There is, no doubt, something masterly in the author’s handling of his material. At the same time, it’s perhaps hard to read without a smidgeon of concern for the way it presents its world as something out of the old testament. An approach to the presentation of ‘world’ literature that can also be seen in the work of many authors whose work has become successful in those parts of the world which generate revenue streams. Perhaps it might be said that the author is helping to construct the mythical bedrock of a still youthful country. That this work will indeed become, one day, part of the old testament of his nation’s literature.
An alternative POV: The novel, which by the middle of the twentieth century had become a hideout for the middle classes, the literary classes, or else for tales of remarkable endeavour, is returned by Márquez to the people. He drags it back to the world of Chaucer or Lazarillo de Tormes: a space to recount the extraordinary lives of ordinary people. And in so doing he helped to democratise an art form that had become beached on the shore of the literati.
Friday, 8 March 2019
Ana Katz’s slow burning family comedy-drama evolves into an affirmative tale about the protagonist, Lucrecia, played by Mercedes Morán. Lucrecia and Pedro (Gustavo Garzón) have gone to Florianópolis on a family holiday which is not all it seems. Lucrecia and Pedro, both psychoanalysts, are actually separated, using the holiday as a means to see if their relationship has any chance of rehabilitation. Something both seem to rapidly decide is unlikely, as they embark on romantic liaisons in the tropics, ironically with another separated husband and wife team, Marco and Larisa. The family holiday trope is rounded off by their daughter enjoying a fling with Marco’s son, Julian.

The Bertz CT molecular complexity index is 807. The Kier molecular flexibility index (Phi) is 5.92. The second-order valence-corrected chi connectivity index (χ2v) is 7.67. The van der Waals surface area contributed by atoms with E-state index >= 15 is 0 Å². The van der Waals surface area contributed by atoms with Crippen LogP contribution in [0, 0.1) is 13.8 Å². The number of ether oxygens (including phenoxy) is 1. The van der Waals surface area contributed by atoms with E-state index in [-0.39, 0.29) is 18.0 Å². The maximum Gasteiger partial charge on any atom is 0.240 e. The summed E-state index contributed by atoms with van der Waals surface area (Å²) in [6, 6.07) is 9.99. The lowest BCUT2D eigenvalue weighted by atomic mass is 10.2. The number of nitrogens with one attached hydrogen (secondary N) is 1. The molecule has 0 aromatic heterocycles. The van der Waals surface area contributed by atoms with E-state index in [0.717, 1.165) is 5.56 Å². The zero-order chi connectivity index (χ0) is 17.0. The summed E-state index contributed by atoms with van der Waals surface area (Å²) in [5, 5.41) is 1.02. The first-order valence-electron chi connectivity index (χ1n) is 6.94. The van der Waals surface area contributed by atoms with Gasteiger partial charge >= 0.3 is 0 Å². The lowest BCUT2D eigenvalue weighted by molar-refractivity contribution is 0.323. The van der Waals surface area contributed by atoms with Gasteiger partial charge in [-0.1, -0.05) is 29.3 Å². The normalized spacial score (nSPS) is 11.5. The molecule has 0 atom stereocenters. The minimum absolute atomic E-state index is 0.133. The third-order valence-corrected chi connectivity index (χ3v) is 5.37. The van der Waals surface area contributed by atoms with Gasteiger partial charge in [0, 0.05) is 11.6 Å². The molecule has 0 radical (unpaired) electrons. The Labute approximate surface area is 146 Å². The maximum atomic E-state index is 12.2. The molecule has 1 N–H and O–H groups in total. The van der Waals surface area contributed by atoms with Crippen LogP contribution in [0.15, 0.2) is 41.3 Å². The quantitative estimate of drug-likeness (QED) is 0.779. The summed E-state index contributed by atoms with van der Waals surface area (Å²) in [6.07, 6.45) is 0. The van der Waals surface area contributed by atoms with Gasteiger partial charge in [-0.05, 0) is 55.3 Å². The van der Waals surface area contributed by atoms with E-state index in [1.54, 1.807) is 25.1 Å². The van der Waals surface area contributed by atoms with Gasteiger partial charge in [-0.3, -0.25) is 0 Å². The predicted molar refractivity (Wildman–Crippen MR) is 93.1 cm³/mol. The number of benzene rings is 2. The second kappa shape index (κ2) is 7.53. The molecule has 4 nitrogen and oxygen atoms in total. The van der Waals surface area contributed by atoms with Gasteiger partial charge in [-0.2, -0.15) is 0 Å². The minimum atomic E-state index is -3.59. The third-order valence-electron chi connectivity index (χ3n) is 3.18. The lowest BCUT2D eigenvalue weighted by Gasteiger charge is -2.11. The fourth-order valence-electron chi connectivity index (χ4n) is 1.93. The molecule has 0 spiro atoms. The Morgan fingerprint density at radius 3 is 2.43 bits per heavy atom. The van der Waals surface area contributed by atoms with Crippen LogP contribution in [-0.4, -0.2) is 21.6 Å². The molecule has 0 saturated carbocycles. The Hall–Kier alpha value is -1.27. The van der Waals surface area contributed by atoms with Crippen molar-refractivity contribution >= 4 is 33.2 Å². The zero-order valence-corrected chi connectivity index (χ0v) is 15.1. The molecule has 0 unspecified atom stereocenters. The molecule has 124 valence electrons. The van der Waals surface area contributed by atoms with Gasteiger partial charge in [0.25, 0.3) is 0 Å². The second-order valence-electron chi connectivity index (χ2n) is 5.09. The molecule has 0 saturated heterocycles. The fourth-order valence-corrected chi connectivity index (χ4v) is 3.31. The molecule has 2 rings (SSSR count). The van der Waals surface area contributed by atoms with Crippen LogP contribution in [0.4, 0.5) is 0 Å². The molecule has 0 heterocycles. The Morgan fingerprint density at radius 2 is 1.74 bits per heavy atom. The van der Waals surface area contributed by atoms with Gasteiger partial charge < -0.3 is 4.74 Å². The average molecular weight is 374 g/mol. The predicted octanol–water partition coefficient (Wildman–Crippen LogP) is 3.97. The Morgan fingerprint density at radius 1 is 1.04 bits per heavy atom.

The mood of the film, set on Brazil’s lush Atlantic coast, veers away from the melodramatic towards the meditative. Lucrecia’s journey through the film is one of gradual acceptance and reconciliation with her fate. It’s a measured, likeable performance, although from this viewer’s perspective the film was unbalanced by the fact that Pedro, her husband’s character, an ageing clown, remained underdeveloped, meaning that their relationship, and the pain of their separation, never felt completely convincing. Nevertheless, Sueno Florianópalis is a family holiday movie with a twist, that gives a limpid insight into the differences between Brazilian and Argentinean culture. The south’s wistful dreaming of tropical delights; a brief escapism which the Argentine family embraces before it has to return to the day-to-day realities of Buenos Aires.
Sunday, 3 March 2019